Defend Our Marines – Moonbats Want Blood

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January 14, 2007

Gruesome photographs of dead Iraqis, allegedly killed by US Marines in Haditha, will soon be made public. That is, if the leaks keep coming and the anti-war crowd has its way.

The photos were given to the Washington Post by the enemy within. An unnamed “defense official”. He or she gave the Post the entire Naval Criminal Investigation Service report into the incident at Haditha.

On January 7, the Post published, Marines’ Photos Provide Graphic Evidence in Haditha Probe. “Among the images,” according to the article, “there is a young boy with a picture of a helicopter on his pajamas, slumped over, his face and head covered in blood. There is a mother lying on a bed, arms splayed, the bodies of three young children huddled against her right side. There are men with gaping head wounds, and a woman and a child hunkered down on their knees, their hands frozen around their faces as if permanently bracing for an attack….Post editors decided that most of the images are too graphic to publish.”

A better reason not to publish the photographs is that they may not be legitimate evidence. They may have been posed. An enemy who would behead an infidel would have no qualms about shooting a corpse in the head.

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No matter. The anti-war crowd is salivating over photographs that could turn the stomach of Americans, and turn more people against the war.

The leader in this effort is the blog, All Spin Zone (the kind of blog where the Bush Administration is called “the regime”). In an entry from January 8 entitled, When the media gags itself, Richard Blair leaps to the conclusion that the photos are evidence of a My Lai-style massacre and wants them published now. He gave the e-mail and phone number of the Washington Post ombudsman, Deborah Howell, so that the Moonbats could shriek their demands at her.

The Washington Post responded today in a piece by the ombudsman, Covering Death, Here and in Iraq. Ms. Howell writes:

Scores of readers wrote — probably driven by a blogger — to ask that The Post run more photos from Haditha, the city where several Marines are accused of having killed civilians, many of them women and children. Military reporter Josh White obtained Naval Criminal Investigative Service reports, as yet unreleased, so The Post alone has the photos.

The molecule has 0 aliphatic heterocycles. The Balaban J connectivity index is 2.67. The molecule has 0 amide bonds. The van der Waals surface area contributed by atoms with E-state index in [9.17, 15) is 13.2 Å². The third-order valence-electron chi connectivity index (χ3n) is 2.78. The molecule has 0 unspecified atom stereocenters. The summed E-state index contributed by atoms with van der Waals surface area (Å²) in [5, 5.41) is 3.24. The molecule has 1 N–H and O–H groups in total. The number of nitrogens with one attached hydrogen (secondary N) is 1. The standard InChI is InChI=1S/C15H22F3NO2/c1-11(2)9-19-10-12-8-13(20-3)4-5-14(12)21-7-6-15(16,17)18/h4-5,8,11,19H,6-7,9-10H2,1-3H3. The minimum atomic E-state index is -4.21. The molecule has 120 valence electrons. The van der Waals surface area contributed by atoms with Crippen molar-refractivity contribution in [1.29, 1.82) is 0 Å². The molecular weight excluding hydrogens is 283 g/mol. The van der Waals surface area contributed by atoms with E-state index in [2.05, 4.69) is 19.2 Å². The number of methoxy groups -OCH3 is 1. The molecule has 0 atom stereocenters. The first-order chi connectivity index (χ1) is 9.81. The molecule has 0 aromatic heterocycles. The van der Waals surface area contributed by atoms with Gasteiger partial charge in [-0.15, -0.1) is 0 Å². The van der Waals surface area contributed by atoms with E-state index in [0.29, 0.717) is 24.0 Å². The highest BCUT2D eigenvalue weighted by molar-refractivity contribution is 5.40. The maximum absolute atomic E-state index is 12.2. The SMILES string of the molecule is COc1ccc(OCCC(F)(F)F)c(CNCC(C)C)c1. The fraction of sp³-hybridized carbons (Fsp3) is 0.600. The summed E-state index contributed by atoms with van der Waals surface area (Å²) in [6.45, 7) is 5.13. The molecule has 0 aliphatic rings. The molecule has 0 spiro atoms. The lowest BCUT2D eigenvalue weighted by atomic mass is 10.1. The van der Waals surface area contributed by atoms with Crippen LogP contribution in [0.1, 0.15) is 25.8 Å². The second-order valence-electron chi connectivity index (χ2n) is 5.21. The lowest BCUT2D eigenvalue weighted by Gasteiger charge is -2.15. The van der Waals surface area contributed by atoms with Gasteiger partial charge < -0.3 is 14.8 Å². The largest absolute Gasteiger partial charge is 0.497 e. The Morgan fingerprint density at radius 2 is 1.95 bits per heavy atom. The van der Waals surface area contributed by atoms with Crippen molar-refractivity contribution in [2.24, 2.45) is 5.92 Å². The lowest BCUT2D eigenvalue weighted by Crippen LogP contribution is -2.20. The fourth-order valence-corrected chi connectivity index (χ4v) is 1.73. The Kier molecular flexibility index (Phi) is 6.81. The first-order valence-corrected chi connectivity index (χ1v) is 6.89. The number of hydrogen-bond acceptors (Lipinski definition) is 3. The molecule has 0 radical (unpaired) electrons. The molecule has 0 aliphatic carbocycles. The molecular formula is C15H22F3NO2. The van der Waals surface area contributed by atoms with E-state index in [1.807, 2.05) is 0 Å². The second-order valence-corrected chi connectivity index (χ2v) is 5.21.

Tim Collier of Gardiner, Maine, wrote: “A newspaper is more than just a vehicle for entertainment and commerce. Its highest purpose is news: to inform on important issues of the day. There are iconic photos from previous wars, such as the shot of the Vietnamese police commander executing the captured VC guerrilla in Saigon during the Tet offensive, that are widely recognized as making a major contribution to public discourse simply by virtue of their publication.”

Two other pictures were mentioned frequently — one of a little girl running from napalm and the picture of the dead after the My Lai massacre. The Post ran versions of all on Page 1.

Five Haditha photos were published, the most newsworthy a Jan. 6 Page 1 photo of dead bodies near a taxi, showing that the victims did not appear to have been fleeing, as some claimed.

Photos of the bodies of accident or crime victims are not run — unless “there is a clear journalistic purpose” — out of concern for the “dignity of the deceased,” Downie said. The rest of the photos did not meet that criteria, he said. I viewed those photos and agree with him. They were not iconic photos. They were just gruesome and sad.

The photographs will be introduced as evidence at the courts martial of the Haditha Marines. In the meantime, the leaker still has copies. How long will it take for them to be displayed at an anti-war rally near you?